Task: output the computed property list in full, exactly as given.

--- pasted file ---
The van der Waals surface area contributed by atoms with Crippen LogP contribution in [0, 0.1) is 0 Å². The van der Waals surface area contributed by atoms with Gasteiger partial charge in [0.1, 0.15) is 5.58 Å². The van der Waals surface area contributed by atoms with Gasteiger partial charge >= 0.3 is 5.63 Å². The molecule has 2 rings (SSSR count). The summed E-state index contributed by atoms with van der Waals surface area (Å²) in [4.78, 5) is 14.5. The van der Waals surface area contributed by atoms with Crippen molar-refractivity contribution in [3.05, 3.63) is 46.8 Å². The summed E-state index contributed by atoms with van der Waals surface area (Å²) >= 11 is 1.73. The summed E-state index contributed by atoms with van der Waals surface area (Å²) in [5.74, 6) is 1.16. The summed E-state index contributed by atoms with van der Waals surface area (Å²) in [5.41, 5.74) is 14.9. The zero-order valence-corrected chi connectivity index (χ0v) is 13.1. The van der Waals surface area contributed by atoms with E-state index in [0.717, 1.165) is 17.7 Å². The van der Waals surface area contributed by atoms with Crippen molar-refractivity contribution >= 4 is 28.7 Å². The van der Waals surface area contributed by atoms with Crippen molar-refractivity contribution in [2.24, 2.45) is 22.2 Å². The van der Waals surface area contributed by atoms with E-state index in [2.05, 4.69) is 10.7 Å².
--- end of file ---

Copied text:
The van der Waals surface area contributed by atoms with Crippen LogP contribution in [0, 0.1) is 0 Å². The van der Waals surface area contributed by atoms with Gasteiger partial charge in [0.1, 0.15) is 5.58 Å². The van der Waals surface area contributed by atoms with Gasteiger partial charge >= 0.3 is 5.63 Å². The molecule has 2 rings (SSSR count). The summed E-state index contributed by atoms with van der Waals surface area (Å²) in [4.78, 5) is 14.5. The van der Waals surface area contributed by atoms with Crippen molar-refractivity contribution in [3.05, 3.63) is 46.8 Å². The summed E-state index contributed by atoms with van der Waals surface area (Å²) >= 11 is 1.73. The summed E-state index contributed by atoms with van der Waals surface area (Å²) in [5.74, 6) is 1.16. The summed E-state index contributed by atoms with van der Waals surface area (Å²) in [5.41, 5.74) is 14.9. The zero-order valence-corrected chi connectivity index (χ0v) is 13.1. The van der Waals surface area contributed by atoms with E-state index in [0.717, 1.165) is 17.7 Å². The van der Waals surface area contributed by atoms with Crippen molar-refractivity contribution >= 4 is 28.7 Å². The van der Waals surface area contributed by atoms with Crippen molar-refractivity contribution in [2.24, 2.45) is 22.2 Å². The van der Waals surface area contributed by atoms with E-state index in [2.05, 4.69) is 10.7 Å².